Nobody understands the boundaries imposed on older female pop artists like Madonna does, and at this point the public is more inclined to hate her rather than love her. “They’re judging me by my age,” she told Rolling Stone, referring to critics who question her ability to stay successful in pop. “Because women, generally, when they reach a certain age, have accepted that they’re not allowed to behave a certain way. But I don’t follow the rules. I never did, and I’m not going to start.”
What Madonna and Carly Rae Jepsen have in common is a desire to erase the conversation about age from their music and image, and nothing signals this more than whom they’re working with on their new records. Both of these singers have enlisted what could be referred to as an army of cool kids to collaborate with: rappers and EDM producers for Madonna’s Rebel Heart, and Pitchfork-approved indie-gone-pop puppeteers for Jepsen’s upcoming third album. For these two pop stars, the message isn’t changing who you are, it’s changing who you’ve got around you.
For Rebel Heart, Madonna enlisted a cohort of popular producers and rappers, from Avicii to Nicki Minaj to Kanye West. And even with all of those names spitting at her side, she never lets her listeners forget who the hell she is. She lays her rep down on “Bitch I’m Madonna,” dispels wisdom on self-expression from her earned pedestal on “Iconic,” and frequently references her own greatest hits, from “Vogue” to “Lucky Star.” But the collaborations ultimately feel tacked on, too curated to indicate Madonna’s relevancy, with the strongest parts of the album just Madge alone.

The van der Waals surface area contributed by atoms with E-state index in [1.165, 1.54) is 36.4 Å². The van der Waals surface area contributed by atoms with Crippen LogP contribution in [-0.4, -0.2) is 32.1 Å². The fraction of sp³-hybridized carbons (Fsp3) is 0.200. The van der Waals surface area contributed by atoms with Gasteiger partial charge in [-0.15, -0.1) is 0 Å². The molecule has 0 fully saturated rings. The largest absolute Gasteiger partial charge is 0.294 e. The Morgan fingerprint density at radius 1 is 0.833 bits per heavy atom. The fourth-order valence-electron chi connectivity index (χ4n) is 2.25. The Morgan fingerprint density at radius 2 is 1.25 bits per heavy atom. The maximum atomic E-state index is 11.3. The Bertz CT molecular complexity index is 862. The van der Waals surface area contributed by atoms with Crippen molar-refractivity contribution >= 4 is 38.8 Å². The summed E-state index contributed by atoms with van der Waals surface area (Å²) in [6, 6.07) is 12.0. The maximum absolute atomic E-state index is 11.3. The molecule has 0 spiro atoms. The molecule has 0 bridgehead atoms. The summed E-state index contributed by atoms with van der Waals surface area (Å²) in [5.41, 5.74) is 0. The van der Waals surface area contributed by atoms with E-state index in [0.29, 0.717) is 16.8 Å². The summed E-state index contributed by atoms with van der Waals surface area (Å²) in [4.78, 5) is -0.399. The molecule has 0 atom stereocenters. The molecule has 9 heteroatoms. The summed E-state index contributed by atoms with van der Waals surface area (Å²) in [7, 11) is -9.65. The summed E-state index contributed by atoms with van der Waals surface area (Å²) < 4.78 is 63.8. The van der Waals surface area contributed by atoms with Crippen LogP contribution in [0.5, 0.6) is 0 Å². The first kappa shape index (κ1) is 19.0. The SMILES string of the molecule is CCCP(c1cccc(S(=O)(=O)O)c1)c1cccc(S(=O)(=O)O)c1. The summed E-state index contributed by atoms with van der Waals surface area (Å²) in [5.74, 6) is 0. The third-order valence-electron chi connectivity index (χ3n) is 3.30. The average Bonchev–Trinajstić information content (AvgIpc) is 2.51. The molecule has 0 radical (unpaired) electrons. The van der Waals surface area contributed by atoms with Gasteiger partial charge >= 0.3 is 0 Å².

While Jepsen may still be tagging around with the Biebs (if anything, maybe he could use her help in the image department), her new record has all the makings of a 1989 2.0. And while nobody can deny that “Call Me Maybe” was a perfect pop Frankenstein of bad grammar and forward flirting, it wasn’t exactly “cool.” But with artists like Tegan and Sara, Dev Hynes, and Ariel Rechtshaid (who’s produced music by Vampire Weekend, Sky Ferreira, and Charli XCX) making music with her now, suddenly Jepsen is making music that sounds exactly her age, with a little edge too.
Pop stars have never “acted their age.” From Britney Spears to Taylor Swift, female pop stars are young-ified or made older (but only in the sexiest of ways). When you’re a female performer, age is a sliding scale, a constant moving around of imagery, lyrics, and writer-producers who help form your work. What Jepsen and Madonna show is that the latter can be their greatest asset. Jepsen’s already beginning to roughen up her teenybopper sheen while Madonna used her collaborators to sound more contemporary, although they did boost her iconic status more by sheer comparison (and maybe that was the point). So when you’re figuring out what’s age appropriate for a pop star, you might as well start calculating the average age of her team.
Hazel Cills (@hazelcills) is a writer living in New York who has written for Rookie, BuzzFeed, and Pitchfork, among other places.